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Catalog « Underground System 1992 | Fela Kuti, Nigerian music, Fela Anikulapo Kuti, Fela Ransome Kuti, Fela Kuti music
Underground System (1992)
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Underground System (1992)

Knitting Factory Records

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Underground System (1992):

Underground System: Fela starts the song in Underground System by saying he had sang songs for great African men: Kwame Nkrumah, the first President of Ghana was for him the greatest of all. In the same breath, he had sang songs against African thieves: Olusegun Obasanjo, Nigerian President and M.K.O. Abiola; late chairman of ITT Middle East and Africa, are the biggest thieves. He went on to explain that many young folks in Africa today may not know about Kwame Nkrumah because of the diabolic conspiracy which consists in keeping Africans away from knowing who they should look up to as role models. For Fela, those who know or read about Nkrumah will agree that there are not many like him in the history of Africa, he was African personality personified. He worked throughout his adult life for black pride and African unity. Unfortunately, because of the Underground System they try to protect, whenever Africa finds a charismatic leader determined to change things on the continent, other stooges passing as leaders will conspire to destroy such a leader. Fela mentions how Nkrumah was destroyed by the Western powers who wanted to keep Africa latched to their colonial masters. Sekou Toure suffered the same fate. Ahmed Ben Bella, Patrice Lumumba, Modibo Keita, Gamel Abdu’Nasser, even Mandela—they didn’t want him to arrive as head of a free South Africa. Everywhere in the world, people look up to their role model for inspiration. Fela then brings us to the story of Thomas Sankara. Saying Africa, since the passing of the leaders mentioned above, had not seen a charismatic leader like Sankara. He was one of the few who were not afraid to speak the truth. Calling on other African heads of state to come together and unite, living a modest life compared to those who only preoccupation was to line their pockets with money stolen from their respective countries. Fela says that, despite the attempt by corrupt African leaders to protect their crimes in an Underground System, everything in the world is in turns: they can conspire to kill Sankara today, but can never kill the ideals he lived and was murdered for.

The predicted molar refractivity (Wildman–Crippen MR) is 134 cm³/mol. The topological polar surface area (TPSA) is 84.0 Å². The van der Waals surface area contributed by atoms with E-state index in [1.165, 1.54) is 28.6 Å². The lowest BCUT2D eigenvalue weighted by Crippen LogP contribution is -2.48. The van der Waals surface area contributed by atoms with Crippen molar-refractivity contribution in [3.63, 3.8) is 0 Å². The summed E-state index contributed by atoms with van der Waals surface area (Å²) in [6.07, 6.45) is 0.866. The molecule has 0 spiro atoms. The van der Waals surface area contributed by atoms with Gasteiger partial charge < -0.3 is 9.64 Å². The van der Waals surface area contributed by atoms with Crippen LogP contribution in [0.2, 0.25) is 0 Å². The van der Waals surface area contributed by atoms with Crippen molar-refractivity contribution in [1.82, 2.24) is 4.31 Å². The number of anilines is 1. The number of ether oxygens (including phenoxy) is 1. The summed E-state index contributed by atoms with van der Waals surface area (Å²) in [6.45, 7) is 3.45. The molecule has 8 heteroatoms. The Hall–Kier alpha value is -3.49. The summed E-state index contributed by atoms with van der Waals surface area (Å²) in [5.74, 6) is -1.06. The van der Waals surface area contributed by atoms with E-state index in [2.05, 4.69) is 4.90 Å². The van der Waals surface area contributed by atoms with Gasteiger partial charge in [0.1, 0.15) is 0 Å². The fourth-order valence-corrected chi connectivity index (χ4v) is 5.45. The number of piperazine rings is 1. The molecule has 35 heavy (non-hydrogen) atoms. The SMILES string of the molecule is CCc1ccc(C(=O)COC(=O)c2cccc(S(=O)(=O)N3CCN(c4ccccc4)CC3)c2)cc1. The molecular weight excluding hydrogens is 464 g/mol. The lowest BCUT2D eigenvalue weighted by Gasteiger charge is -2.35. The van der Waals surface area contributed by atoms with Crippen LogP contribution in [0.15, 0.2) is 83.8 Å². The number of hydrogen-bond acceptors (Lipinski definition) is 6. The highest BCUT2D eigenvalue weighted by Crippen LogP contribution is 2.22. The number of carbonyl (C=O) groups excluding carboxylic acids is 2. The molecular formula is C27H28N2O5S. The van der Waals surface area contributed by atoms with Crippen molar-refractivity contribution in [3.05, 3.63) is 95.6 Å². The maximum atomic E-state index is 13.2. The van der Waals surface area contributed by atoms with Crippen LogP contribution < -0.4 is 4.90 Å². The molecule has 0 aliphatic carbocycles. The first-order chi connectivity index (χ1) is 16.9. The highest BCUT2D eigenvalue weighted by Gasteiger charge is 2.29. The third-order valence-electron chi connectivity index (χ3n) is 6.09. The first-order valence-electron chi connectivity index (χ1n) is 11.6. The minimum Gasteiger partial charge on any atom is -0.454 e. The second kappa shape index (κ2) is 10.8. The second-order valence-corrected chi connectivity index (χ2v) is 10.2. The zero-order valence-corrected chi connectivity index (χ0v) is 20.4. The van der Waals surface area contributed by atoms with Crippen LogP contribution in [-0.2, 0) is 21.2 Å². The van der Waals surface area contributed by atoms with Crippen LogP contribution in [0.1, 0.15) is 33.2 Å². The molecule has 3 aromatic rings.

Pansa Pansa: Pansa Pansa was Fela’s most defiant statement to the Nigerian military rulers of his determination to champion the cause of Pan Africanism. Mid 1976, when Fela started to play this track live, musically he was at his zenith—extremely popular throughout Africa. Politically, his message was beginning to get across. Youths in Nigeria were beginning to identify with the Fela ideals and registering en-mass at the Africa Shrine headquarters of the new grassroots movement Fela had inaugurated and called: The Young African Pioneers. Economically, it was the peak of the oil boom. Oil was selling for a minimum of $700 US dollars a barrel. Nigeria never had it better, careering along on at least two million barrels of sulphur-low oil, pumped daily and sold on the world market. Fela has just signed a twelve album a year deal with DECCA Records. The record industry was booming—people were buying records. At government’s level, it was corruption galore including those in the highest echelon of government. Denunciations and criticism from Fela had brought him in open confrontation with the military rulers on previous occasions, some of which he had sang into songs: Alagbon Close! No Bread! Monkey Banana! Zombie! Go Slow! Kalakuta Show! The release of all these songs angered the military establishment in Nigeria and most times prompted attacks on Fela and Kalakuta republic residents. For Fela however, despite all the repression: “…as long as Africa is Suffering! No Freedom! No Justice! No Happiness!, They will never hear PANSA PANSA”(meaning they will hear more and more).